The union, seeking to represent workers at an Amazon warehouse in Alabama, said late Wednesday that there are 3,215 ballots – or about 55 percent of the nearly 5,800 workers eligible to vote.
Votes are counted by hand at the National Labor Relations Board’s office in Birmingham starting on Thursday afternoon or Friday morning, according to the Retail Wholesale and Departmental Stores Union. The union said hundreds of ballots are being contested.
The counting of votes will be shown on videoconferencing calls to a small number of outsiders, including representatives of the union and the company, as well as journalists.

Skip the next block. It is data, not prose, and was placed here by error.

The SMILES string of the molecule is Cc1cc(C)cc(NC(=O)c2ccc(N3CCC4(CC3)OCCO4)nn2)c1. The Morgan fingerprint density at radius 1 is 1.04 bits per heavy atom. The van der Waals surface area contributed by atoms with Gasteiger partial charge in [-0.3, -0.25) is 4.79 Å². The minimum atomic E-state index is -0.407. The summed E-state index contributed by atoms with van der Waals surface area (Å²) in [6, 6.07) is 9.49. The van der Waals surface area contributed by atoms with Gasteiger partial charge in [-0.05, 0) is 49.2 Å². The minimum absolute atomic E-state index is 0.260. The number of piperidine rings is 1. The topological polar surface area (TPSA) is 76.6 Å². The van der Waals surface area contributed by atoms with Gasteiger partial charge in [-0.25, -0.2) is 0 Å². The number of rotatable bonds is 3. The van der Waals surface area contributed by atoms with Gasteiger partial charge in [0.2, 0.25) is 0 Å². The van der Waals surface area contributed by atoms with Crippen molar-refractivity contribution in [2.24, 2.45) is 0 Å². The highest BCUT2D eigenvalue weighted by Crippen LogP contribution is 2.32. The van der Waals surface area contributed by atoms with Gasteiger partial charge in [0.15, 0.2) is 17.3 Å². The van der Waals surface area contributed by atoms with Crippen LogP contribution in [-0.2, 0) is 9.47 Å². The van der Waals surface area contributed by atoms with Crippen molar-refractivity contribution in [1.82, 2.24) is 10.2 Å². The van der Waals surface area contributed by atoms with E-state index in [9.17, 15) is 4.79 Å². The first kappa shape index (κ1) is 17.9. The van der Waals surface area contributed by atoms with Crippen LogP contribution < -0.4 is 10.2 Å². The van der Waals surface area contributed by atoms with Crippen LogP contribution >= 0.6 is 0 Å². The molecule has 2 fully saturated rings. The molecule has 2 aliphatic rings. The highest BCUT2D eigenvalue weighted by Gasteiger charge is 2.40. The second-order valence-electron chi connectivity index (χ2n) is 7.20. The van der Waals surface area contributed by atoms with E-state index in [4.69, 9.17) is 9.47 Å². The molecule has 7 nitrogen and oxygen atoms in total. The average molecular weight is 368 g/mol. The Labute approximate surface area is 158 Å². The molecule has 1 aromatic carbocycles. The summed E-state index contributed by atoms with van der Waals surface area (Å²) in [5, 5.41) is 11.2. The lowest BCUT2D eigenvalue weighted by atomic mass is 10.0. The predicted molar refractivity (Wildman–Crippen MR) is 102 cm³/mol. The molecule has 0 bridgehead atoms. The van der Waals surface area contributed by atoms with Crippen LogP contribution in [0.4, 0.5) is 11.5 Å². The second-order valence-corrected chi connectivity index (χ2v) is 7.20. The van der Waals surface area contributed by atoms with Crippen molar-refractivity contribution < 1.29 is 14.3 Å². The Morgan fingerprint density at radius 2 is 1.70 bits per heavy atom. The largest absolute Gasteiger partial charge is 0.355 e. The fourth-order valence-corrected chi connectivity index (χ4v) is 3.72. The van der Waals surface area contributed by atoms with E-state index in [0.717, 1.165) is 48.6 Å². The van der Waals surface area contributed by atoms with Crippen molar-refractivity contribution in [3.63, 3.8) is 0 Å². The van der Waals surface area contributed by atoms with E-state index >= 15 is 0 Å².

Union elections are usually held in person, but the Labor Board determined that the election should be conducted by mail to minimize the risk during an epidemic. Ballots were sent to workers in early February and were in the agency before March 30. Since then, Amazon and the union have had a chance to challenge whether special workers were eligible to vote.
When a public count is made, the agency will announce formal results if the winning margin for one party exceeds the number of ballots contested.
If the margin is narrow, it may take two to three weeks for the NLRB to be trimmed through the ballot papers involved in the election, and proof from both sides of whether they should be counted.